Objective To clarify the clinical characteristics and epidemiology of idiopathic pulmonary arterial hypertension (IPAH) in childhood, a rare condition with a bad prognosis, poorly documented in children. Also, to describe the long-term outcome.
Design A retrospective study of 7 years' experience.
Setting UK Service for Pulmonary Hypertension in Children based at a tertiary referral centre.
Patients 64 children.
Interventions Patients were initially treated with prostanoids (n=15), bosentan (n=23), sildenafil (n=9), combination therapy (n=11) or calcium channel antagonists (n=6).
Main outcome measures WHO functional class, distance walked in 6 minutes, escalation of therapy, survival, transplant-free survival.
Results Incidence of IPAH was 0.48 cases per million children per year and the prevalence was 2.1 case per million. 31% presented with syncope. Oedema was rare. During the first year of follow-up WHO functional class and 6-minute walk distance improved significantly. Survival at 1, 3 and 5 years was 89%, 84% and 75%, respectively; while transplant-free survival was 89% 76% and 57%, respectively. Factors predicting worse survival were WHO functional class (HR 2.4, p=0.04) and poor height and weight z-score (p<0.05 for both) at presentation.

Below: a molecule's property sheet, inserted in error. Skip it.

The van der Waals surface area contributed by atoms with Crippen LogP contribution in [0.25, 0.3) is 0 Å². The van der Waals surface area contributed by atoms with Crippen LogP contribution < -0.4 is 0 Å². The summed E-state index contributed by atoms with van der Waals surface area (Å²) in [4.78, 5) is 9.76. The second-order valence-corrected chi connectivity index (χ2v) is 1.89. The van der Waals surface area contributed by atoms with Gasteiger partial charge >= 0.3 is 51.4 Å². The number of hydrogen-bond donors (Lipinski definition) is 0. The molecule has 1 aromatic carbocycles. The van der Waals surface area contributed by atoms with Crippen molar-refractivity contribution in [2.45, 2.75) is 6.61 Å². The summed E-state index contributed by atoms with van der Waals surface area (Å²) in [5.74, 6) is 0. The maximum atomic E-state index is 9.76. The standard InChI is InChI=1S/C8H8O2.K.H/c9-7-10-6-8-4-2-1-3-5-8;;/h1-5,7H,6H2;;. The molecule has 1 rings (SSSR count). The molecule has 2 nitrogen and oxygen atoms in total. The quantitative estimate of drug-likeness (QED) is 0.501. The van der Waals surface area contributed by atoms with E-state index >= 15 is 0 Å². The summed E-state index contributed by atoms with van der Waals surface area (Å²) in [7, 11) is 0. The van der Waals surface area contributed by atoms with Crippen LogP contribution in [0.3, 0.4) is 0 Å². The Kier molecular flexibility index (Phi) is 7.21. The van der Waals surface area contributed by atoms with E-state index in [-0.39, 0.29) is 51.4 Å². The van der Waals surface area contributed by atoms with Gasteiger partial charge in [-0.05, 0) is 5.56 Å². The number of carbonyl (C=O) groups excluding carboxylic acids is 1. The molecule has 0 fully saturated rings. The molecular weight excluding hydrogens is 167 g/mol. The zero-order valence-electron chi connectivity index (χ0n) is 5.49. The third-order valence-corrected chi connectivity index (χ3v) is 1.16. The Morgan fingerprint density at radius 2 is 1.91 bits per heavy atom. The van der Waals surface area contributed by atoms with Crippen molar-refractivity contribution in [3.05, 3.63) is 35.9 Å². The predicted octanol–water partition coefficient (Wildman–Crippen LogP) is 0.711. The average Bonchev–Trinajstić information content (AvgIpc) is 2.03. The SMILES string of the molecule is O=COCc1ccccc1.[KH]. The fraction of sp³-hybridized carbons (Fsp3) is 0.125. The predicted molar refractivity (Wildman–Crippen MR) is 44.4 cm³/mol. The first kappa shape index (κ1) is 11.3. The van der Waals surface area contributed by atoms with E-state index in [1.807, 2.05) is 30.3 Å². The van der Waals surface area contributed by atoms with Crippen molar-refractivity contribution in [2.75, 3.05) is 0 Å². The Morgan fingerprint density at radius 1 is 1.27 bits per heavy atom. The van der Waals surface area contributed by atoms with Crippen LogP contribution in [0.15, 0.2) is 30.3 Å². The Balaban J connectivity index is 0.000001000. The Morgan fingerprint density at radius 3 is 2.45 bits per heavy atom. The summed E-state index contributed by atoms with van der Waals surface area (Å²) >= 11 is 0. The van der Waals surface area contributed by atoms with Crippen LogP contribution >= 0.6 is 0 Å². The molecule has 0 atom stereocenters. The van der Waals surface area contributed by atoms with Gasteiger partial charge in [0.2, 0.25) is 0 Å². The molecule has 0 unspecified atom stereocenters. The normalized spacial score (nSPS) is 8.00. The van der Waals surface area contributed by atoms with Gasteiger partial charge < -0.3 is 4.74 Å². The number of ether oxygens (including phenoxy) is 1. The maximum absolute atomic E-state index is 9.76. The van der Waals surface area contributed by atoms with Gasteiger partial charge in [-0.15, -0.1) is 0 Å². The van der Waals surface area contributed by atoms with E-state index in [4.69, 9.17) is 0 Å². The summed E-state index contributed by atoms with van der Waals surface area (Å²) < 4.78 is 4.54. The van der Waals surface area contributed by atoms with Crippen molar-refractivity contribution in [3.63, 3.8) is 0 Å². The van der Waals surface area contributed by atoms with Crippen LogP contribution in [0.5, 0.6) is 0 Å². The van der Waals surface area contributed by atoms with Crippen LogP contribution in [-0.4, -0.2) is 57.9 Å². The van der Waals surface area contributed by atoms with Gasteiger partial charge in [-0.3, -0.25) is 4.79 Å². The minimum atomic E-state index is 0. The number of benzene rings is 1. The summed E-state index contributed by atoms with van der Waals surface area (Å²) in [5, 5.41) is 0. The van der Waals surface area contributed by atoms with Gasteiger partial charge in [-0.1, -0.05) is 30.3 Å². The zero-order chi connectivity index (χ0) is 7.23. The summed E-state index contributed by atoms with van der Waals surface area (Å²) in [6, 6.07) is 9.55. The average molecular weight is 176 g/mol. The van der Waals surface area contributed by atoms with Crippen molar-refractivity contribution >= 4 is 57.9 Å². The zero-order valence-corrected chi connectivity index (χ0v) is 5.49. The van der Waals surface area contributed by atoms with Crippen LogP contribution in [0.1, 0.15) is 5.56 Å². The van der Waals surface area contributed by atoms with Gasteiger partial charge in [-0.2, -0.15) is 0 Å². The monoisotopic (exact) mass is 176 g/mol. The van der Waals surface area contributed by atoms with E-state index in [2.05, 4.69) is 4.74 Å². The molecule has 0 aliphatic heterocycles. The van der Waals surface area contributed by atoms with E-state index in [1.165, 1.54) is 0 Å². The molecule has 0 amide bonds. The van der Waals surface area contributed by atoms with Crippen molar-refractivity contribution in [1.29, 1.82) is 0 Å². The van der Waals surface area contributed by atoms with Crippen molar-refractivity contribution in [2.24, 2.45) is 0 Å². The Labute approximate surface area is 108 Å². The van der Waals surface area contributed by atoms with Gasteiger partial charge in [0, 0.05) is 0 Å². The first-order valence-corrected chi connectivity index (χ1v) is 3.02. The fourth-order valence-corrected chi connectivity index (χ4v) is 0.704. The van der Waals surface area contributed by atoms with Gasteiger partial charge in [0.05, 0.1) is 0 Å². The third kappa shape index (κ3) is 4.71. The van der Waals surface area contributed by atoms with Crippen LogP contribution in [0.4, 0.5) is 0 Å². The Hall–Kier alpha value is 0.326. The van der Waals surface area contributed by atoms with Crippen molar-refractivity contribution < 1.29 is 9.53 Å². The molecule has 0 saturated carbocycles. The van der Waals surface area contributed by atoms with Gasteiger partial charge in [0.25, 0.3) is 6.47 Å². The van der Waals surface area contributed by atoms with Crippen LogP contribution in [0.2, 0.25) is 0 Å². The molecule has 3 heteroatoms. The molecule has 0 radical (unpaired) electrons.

Conclusions We showed, for the first time, that the incidence of IPAH is lower in children than adults and that the clinical features can be different. Most children present with clinical evidence of advanced disease and clinical status at presentation is predictive of outcome. This 7-year experience confirms the significant improvement in survival over historical controls.
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Funding SM is supported by a grant from the Pulmonary Hypertension Association UK, PHA-UK. AAH is partially funded by Actelion Ltd. Gewerbestrasse 16CH-4123 Allschwil Switzerland Unit 3A Enterprise Court Farfield ParkManversRotherhamSouth Yorkshire S63 5DB, UK.
Competing interests HF and AAH declare no conflicts, SM has received an honorarium from Actelion Ltd. ISN and SGH have acted as a consultant and received unrestricted educational grants from Actelion Ltd, Encysive pharmaceuticals, GlaxoSmithKline and Pfizer.
Ethics approval This work was approved by the ethics committee of Great Ormond Street Hospital and UCL Institute of Child Health.
Provenance and peer review Not commissioned; not externally peer reviewed.
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